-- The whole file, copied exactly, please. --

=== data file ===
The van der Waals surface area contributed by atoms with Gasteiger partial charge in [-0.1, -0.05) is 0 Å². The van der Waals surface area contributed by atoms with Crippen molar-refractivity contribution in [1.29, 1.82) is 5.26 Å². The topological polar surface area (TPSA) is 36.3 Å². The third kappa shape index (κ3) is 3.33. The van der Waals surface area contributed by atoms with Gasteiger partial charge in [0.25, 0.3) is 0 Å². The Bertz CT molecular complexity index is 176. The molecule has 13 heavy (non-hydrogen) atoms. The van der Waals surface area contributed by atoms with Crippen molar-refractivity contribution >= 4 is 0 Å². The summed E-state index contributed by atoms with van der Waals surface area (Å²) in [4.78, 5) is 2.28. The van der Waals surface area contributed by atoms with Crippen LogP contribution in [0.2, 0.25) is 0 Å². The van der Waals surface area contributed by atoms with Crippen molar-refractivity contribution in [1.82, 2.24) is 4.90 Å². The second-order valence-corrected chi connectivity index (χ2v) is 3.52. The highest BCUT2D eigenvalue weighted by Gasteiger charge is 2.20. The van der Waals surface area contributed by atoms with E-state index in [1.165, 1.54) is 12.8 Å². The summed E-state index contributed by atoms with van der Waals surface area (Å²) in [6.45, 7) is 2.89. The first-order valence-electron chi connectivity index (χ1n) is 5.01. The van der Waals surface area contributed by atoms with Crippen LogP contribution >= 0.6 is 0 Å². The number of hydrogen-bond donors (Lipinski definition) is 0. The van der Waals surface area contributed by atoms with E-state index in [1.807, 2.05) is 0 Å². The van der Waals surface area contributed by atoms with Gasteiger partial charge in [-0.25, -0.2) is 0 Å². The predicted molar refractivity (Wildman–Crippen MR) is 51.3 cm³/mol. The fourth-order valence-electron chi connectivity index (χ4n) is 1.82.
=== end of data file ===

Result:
The van der Waals surface area contributed by atoms with Gasteiger partial charge in [-0.1, -0.05) is 0 Å². The van der Waals surface area contributed by atoms with Crippen molar-refractivity contribution in [1.29, 1.82) is 5.26 Å². The topological polar surface area (TPSA) is 36.3 Å². The third kappa shape index (κ3) is 3.33. The van der Waals surface area contributed by atoms with Gasteiger partial charge in [0.25, 0.3) is 0 Å². The Bertz CT molecular complexity index is 176. The molecule has 13 heavy (non-hydrogen) atoms. The van der Waals surface area contributed by atoms with Crippen molar-refractivity contribution >= 4 is 0 Å². The summed E-state index contributed by atoms with van der Waals surface area (Å²) in [4.78, 5) is 2.28. The van der Waals surface area contributed by atoms with Crippen LogP contribution in [0.2, 0.25) is 0 Å². The van der Waals surface area contributed by atoms with Crippen molar-refractivity contribution in [1.82, 2.24) is 4.90 Å². The second-order valence-corrected chi connectivity index (χ2v) is 3.52. The highest BCUT2D eigenvalue weighted by Gasteiger charge is 2.20. The van der Waals surface area contributed by atoms with E-state index in [1.165, 1.54) is 12.8 Å². The summed E-state index contributed by atoms with van der Waals surface area (Å²) in [6.45, 7) is 2.89. The first-order valence-electron chi connectivity index (χ1n) is 5.01. The van der Waals surface area contributed by atoms with Crippen LogP contribution >= 0.6 is 0 Å². The number of hydrogen-bond donors (Lipinski definition) is 0. The van der Waals surface area contributed by atoms with E-state index in [1.807, 2.05) is 0 Å². The van der Waals surface area contributed by atoms with Gasteiger partial charge in [-0.25, -0.2) is 0 Å². The predicted molar refractivity (Wildman–Crippen MR) is 51.3 cm³/mol. The fourth-order valence-electron chi connectivity index (χ4n) is 1.82.